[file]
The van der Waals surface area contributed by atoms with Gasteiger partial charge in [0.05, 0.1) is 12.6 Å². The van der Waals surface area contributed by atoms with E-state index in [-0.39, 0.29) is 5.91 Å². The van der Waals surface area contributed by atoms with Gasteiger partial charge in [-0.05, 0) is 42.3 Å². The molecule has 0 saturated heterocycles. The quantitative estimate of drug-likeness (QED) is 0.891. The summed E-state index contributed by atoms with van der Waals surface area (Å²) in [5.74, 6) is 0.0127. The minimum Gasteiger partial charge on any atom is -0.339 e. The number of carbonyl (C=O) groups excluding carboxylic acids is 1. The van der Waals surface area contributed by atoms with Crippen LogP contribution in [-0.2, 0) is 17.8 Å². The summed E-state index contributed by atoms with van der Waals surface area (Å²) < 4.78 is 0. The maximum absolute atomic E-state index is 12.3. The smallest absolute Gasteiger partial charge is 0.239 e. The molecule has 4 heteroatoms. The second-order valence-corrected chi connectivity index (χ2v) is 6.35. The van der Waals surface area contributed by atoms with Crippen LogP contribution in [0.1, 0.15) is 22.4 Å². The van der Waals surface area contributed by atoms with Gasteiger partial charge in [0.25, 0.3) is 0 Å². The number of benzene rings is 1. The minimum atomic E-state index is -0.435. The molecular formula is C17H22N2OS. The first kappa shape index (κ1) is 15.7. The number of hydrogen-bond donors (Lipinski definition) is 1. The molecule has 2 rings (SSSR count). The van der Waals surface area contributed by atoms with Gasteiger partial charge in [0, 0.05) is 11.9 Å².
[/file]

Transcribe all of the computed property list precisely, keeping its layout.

The van der Waals surface area contributed by atoms with Gasteiger partial charge in [0.05, 0.1) is 12.6 Å². The van der Waals surface area contributed by atoms with E-state index in [-0.39, 0.29) is 5.91 Å². The van der Waals surface area contributed by atoms with Gasteiger partial charge in [-0.05, 0) is 42.3 Å². The molecule has 0 saturated heterocycles. The quantitative estimate of drug-likeness (QED) is 0.891. The summed E-state index contributed by atoms with van der Waals surface area (Å²) in [5.74, 6) is 0.0127. The minimum Gasteiger partial charge on any atom is -0.339 e. The number of carbonyl (C=O) groups excluding carboxylic acids is 1. The van der Waals surface area contributed by atoms with Crippen LogP contribution in [-0.2, 0) is 17.8 Å². The summed E-state index contributed by atoms with van der Waals surface area (Å²) < 4.78 is 0. The maximum absolute atomic E-state index is 12.3. The smallest absolute Gasteiger partial charge is 0.239 e. The molecule has 4 heteroatoms. The second-order valence-corrected chi connectivity index (χ2v) is 6.35. The van der Waals surface area contributed by atoms with Crippen LogP contribution in [0.1, 0.15) is 22.4 Å². The van der Waals surface area contributed by atoms with Gasteiger partial charge in [0.25, 0.3) is 0 Å². The number of benzene rings is 1. The minimum atomic E-state index is -0.435. The molecular formula is C17H22N2OS. The first kappa shape index (κ1) is 15.7. The number of hydrogen-bond donors (Lipinski definition) is 1. The molecule has 2 rings (SSSR count). The van der Waals surface area contributed by atoms with Gasteiger partial charge in [0, 0.05) is 11.9 Å².